At the airport, most of the general public only cares about one thing: the status of their flight. Whenever we run into any delays, it feels like the end of the world and causes us to keep checking our watches (or phones) until we finally depart. While we care a lot about the on-time departure of our flights, airlines are concerned with even more metrics about your flight. Against popular belief, airlines are penalized when their flights don’t go to schedule. Depending on the destination, that could mean losing slots at tightly restricted airports.
The FAA tracks every U.S. airline through the Bureau of Transportation Statistics. Besides on time arrival and departures, most major airlines are tracked by their flight completion, number of cancellations, rate of diversions, mishandled baggage, and more. Most metrics can be simplified down to just a handful of key data points that reflect the overall health of the airline.
Often referred to as D0, this metric tracks how close to the scheduled departure time a flight departs. While leaving early doesn’t positively affect your score, leaving even one minute after the scheduled departure time negatively affects your overall performance. This is why you often see flights closing their boarding doors 10 to 15 minutes before scheduled departure. Airlines are so strict about hitting this D0 metric that they will push their gate agents to close flights early to ensure they depart on time or early to avoid this penalty.
Often referred to as A0, and most of the time having the largest variance from flight to flight, tracks how closely you arrive to your scheduled arrival time. Flights arriving late risk a lot more than passenger connections. At tightly slot-controlled airports like London Heathrow, you could lose your slot for being constantly late. A trick most airlines use to mitigate delays like this will “over block” their flights by way of scheduling them for a longer flight time than it would normally take. That way, if their flight is delayed, there’s still a chance the flight will arrive near their scheduled arrival time.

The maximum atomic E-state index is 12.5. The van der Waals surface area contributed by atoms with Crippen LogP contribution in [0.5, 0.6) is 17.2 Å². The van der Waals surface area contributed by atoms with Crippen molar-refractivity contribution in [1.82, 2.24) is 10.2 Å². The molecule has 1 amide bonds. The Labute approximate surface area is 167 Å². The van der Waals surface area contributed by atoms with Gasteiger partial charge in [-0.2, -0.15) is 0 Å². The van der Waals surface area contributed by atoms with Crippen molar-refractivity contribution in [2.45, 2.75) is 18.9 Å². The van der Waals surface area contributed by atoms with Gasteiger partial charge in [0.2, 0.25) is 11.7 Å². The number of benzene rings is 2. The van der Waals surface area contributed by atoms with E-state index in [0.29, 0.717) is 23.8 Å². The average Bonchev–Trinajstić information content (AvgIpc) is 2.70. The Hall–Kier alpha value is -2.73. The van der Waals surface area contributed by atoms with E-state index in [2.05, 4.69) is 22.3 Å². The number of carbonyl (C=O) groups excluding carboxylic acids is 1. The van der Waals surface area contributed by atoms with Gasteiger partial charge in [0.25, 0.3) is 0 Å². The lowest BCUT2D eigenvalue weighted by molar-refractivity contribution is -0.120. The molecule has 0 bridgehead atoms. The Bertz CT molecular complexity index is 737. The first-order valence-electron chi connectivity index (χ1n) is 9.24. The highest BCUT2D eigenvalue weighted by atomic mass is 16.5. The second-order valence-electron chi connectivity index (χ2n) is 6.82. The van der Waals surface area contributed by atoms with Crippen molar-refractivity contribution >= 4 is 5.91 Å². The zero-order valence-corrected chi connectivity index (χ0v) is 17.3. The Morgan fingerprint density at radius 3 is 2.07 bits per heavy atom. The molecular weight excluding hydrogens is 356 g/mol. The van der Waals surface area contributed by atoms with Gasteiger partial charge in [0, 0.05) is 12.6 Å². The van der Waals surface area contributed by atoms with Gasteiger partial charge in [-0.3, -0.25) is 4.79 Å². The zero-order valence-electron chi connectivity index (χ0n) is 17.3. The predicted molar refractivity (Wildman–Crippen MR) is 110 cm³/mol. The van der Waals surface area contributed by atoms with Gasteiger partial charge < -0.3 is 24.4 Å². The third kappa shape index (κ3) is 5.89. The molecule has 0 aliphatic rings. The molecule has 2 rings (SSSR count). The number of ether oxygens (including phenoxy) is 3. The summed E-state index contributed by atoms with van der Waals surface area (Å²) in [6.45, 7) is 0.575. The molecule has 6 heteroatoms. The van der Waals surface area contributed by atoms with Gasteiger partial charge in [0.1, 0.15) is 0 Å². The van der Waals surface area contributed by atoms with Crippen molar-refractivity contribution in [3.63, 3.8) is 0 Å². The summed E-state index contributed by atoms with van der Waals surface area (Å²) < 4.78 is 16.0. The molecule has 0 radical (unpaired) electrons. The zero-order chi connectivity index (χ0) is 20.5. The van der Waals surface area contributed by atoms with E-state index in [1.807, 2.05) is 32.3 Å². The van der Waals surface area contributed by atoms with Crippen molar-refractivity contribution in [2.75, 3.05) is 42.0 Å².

Usually shortened to CF, it is expressed as a percentage of the scheduled flight operation that makes it to its final destination. This metric does not take into account flight delays, instead all that matters is if the scheduled was completed at all. This causes some unique situations where a flight may be delayed by more than a day but is still operated instead of canceled. As long as the flight makes it to its destination it is a completed flight.
Also known as Mishandled Bag Rate or MBR, is a statistic that has to be reported to the FAA. If your luggage is ever damaged, lost, stolen, or delayed, airlines must report this to the FAA and it is factored into their overall rating as an airline. In 2022, the global mishandled bag rate was 7.3 bags per 1,000. Compared to 2021, the rate was 4.35; the rate was 5.6 in 2019. The current mishandled bag rate has increased during the last two years. I believe this contributes to the increased complaints we see on social media about damaged and stolen bags.
Involuntary Denied Boarding
IDB (or “bumping”) is the scariest thing that can happen to you at the airport. This is when an airline doesn’t have space for you on the airplane. There are a variety of reasons this could happen such as equipment change, overbooking of flights, inoperative seats, or performance limitations. If an airline denies you boarding due to one of these conditions, these are also reported to the FAA. Airlines will try to get around this by a process of buying you off the flight. This voluntary denied boarding is not recorded and why we see reports of airlines offering crazy amounts of money to get people off of an airplane.
Much like mishandled baggage is tracked as a rate per 100,000 passengers who submit complaints to airlines. This could include problems with tickets, with luggage, other issues that pop up during their trips, or any aspect of the airline. Your complaint that you submit to the airline is also tracked by the FAA and reported as an overall statistic of the airline’s performance. There is an entirely separate report published by the FAA for consumer reporting statistics.
Airlines track so many statistics that your head would spin! There are entire departments whose responsibility is to manage and track statistics about their own airline as well as compare to the competition. However, knowing about these key six statistics informs about the overall health of U.S. airlines, and year over year, we can evaluate if these airlines are doing better.
Tell us: what do you consider the most important performance indicator for an airline? Is it departing on time, arriving on time, or could it be how they handle your checked luggage?
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